Most scholarship has been concerned with the original authorship of ‘Spens’ and whether it has basis in historic events. The most recent and thorough work on this subject has been by William Bowman Piper who shows that Percy crafted the Scottish ballad by editing words and verses and adding his own elements. Piper (‘The Composition of “Sir Patrick Spence”‘, 2002) supports and advances T.F. Henderson’s theory that the ballad was most likely based on the voyage in 1589.
From Sir Walter Scott’s Minstrelsy of the Scottish Border (Ed. T.F. Henderson):
Sir Patrick Spence, or Spens, of the ballad may have been Sir Patrick Vans of Barnbarroch, the original ambassador sent to negotiate the marriage between James VI. and Anne of Denmark, and that the ballad may have voiced the rumour of disaster to the expedition of James VI. when in company with Sir Patrick Vans he set out during tempestuous weather in October 1589 to bring home his bride, who had been driven back by stormy weather to the coast of Norway. But whatever the origin of the ballad, the theory of its unique antiquity rests on a mere inference of Scott, which there are no sufficient facts to warrant. More than this, the ballad could not have been preserved from so remote a period, in any near resemblance to its present literary form; and the absence of any references to it in the older writers is almost proof positive that it had no existence until towards the close of the sixteenth century.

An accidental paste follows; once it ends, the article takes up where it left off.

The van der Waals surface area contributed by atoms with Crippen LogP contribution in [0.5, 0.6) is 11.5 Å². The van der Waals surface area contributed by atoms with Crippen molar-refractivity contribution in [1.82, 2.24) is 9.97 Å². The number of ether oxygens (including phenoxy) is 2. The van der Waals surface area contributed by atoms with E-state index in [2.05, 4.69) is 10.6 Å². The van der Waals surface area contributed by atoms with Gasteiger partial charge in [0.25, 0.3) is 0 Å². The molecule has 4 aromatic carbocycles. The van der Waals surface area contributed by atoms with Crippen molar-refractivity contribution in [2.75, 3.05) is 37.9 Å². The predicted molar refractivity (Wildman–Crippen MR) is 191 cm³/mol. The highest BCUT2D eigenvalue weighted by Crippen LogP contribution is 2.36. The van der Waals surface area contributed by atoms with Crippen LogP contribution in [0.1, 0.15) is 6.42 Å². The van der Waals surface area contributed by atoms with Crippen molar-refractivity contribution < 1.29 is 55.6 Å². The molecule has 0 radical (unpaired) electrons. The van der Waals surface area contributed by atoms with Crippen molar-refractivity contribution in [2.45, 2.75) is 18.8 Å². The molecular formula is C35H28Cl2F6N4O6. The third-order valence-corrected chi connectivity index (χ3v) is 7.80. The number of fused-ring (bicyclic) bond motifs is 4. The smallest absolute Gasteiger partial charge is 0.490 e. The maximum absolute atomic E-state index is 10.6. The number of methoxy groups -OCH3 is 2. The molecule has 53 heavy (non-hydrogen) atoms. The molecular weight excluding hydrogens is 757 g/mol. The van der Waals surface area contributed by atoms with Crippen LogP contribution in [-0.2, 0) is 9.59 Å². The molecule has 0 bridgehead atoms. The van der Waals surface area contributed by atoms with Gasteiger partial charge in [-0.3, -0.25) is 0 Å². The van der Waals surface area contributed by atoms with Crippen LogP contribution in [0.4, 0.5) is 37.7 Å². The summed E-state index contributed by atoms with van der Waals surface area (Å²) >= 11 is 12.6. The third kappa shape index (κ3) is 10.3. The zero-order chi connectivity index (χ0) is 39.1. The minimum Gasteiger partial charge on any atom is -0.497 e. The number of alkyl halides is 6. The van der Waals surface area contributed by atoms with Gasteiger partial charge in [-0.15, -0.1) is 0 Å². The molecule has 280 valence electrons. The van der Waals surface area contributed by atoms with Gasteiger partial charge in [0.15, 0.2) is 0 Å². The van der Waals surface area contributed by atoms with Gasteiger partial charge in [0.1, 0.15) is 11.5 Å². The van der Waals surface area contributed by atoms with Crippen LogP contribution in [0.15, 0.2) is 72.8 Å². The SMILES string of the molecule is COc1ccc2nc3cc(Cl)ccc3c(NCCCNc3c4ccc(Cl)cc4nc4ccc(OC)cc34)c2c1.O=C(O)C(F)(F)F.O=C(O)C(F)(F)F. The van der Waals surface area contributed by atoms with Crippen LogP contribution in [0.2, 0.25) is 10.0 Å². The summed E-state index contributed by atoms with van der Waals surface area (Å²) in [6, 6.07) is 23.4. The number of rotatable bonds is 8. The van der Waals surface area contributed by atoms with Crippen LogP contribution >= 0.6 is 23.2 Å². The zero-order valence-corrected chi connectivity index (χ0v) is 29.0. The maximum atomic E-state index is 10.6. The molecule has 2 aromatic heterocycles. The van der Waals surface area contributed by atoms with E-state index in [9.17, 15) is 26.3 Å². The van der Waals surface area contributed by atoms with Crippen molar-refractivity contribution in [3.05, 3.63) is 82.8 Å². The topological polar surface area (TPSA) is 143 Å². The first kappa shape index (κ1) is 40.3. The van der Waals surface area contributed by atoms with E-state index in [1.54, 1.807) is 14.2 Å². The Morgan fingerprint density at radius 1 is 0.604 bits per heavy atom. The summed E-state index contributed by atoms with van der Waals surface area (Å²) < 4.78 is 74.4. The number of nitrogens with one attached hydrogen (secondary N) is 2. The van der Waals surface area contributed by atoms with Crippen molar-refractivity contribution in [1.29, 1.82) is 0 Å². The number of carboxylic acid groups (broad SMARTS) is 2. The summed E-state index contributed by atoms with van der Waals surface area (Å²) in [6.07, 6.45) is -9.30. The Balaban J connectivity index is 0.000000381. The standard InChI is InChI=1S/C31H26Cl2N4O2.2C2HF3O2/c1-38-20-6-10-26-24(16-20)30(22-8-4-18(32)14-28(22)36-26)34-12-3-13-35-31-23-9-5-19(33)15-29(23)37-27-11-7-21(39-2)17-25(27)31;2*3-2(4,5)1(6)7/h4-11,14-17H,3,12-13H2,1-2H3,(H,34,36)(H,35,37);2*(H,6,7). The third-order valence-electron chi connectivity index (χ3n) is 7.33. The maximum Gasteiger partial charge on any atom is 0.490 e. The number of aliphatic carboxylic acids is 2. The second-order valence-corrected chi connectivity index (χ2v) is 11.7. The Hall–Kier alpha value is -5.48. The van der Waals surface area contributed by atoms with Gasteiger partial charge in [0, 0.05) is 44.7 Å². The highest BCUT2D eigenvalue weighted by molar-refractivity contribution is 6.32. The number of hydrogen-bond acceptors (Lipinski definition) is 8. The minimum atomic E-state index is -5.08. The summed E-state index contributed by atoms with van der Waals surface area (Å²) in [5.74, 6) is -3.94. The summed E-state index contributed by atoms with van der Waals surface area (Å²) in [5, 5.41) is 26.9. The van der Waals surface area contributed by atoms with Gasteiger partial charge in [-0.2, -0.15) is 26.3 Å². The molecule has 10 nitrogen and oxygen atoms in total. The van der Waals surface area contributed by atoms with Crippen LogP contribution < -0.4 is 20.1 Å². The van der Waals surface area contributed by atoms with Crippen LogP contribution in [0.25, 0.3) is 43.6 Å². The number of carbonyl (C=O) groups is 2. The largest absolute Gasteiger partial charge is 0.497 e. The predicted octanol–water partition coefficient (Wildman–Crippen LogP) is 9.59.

adapted from Child
Margaret, daughter of Alexander III, was married to Eric, King of Norway. She was conducted to her husband, ‘brought home’, in August of that year, by many knights and nobles. Many of these were drowned on the return voyage.
Margaret, Eric’s queen, dies leaving a newly born daughter.
Alexander III is killed by being thrown from his horse and the crown goes to the granddaughter. A match was proposed between the infant Margaret, called the Maid of Norway, and the eldest son of Edward I of England.
A deputation is sent to bring the Princess Margaret over, but she dies on the way before reaching Scotland.
Expedition of King James VI. In company with Sir Patrick Vans, he set out during tempestuous weather in October 1589 to bring home his bride, who had been driven back, by stormy weather to the coast of Norway.